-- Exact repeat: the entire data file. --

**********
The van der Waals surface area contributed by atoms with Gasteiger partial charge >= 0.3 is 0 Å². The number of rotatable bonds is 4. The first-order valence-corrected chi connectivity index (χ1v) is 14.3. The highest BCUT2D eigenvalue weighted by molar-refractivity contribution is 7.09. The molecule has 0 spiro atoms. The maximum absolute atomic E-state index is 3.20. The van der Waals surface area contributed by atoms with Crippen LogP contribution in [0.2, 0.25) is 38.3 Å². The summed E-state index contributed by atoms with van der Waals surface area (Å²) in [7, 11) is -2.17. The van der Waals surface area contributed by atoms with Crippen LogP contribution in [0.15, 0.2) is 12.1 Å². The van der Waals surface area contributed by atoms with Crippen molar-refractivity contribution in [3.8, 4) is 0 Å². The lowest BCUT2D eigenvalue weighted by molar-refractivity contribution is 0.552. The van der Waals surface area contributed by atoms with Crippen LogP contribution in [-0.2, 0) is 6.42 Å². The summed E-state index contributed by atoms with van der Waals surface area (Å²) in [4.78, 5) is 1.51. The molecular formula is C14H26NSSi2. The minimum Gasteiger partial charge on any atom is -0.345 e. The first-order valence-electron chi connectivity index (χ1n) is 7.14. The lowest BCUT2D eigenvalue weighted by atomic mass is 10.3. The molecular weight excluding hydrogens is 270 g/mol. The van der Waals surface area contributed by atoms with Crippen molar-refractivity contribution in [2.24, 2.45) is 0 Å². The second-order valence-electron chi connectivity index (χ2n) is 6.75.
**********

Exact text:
The van der Waals surface area contributed by atoms with Gasteiger partial charge >= 0.3 is 0 Å². The number of rotatable bonds is 4. The first-order valence-corrected chi connectivity index (χ1v) is 14.3. The highest BCUT2D eigenvalue weighted by molar-refractivity contribution is 7.09. The molecule has 0 spiro atoms. The maximum absolute atomic E-state index is 3.20. The van der Waals surface area contributed by atoms with Crippen LogP contribution in [0.2, 0.25) is 38.3 Å². The summed E-state index contributed by atoms with van der Waals surface area (Å²) in [7, 11) is -2.17. The van der Waals surface area contributed by atoms with Crippen LogP contribution in [0.15, 0.2) is 12.1 Å². The van der Waals surface area contributed by atoms with Crippen molar-refractivity contribution in [3.8, 4) is 0 Å². The lowest BCUT2D eigenvalue weighted by molar-refractivity contribution is 0.552. The van der Waals surface area contributed by atoms with Crippen LogP contribution in [-0.2, 0) is 6.42 Å². The summed E-state index contributed by atoms with van der Waals surface area (Å²) in [4.78, 5) is 1.51. The molecular formula is C14H26NSSi2. The minimum Gasteiger partial charge on any atom is -0.345 e. The first-order valence-electron chi connectivity index (χ1n) is 7.14. The lowest BCUT2D eigenvalue weighted by atomic mass is 10.3. The molecular weight excluding hydrogens is 270 g/mol. The van der Waals surface area contributed by atoms with Crippen molar-refractivity contribution in [2.24, 2.45) is 0 Å². The second-order valence-electron chi connectivity index (χ2n) is 6.75.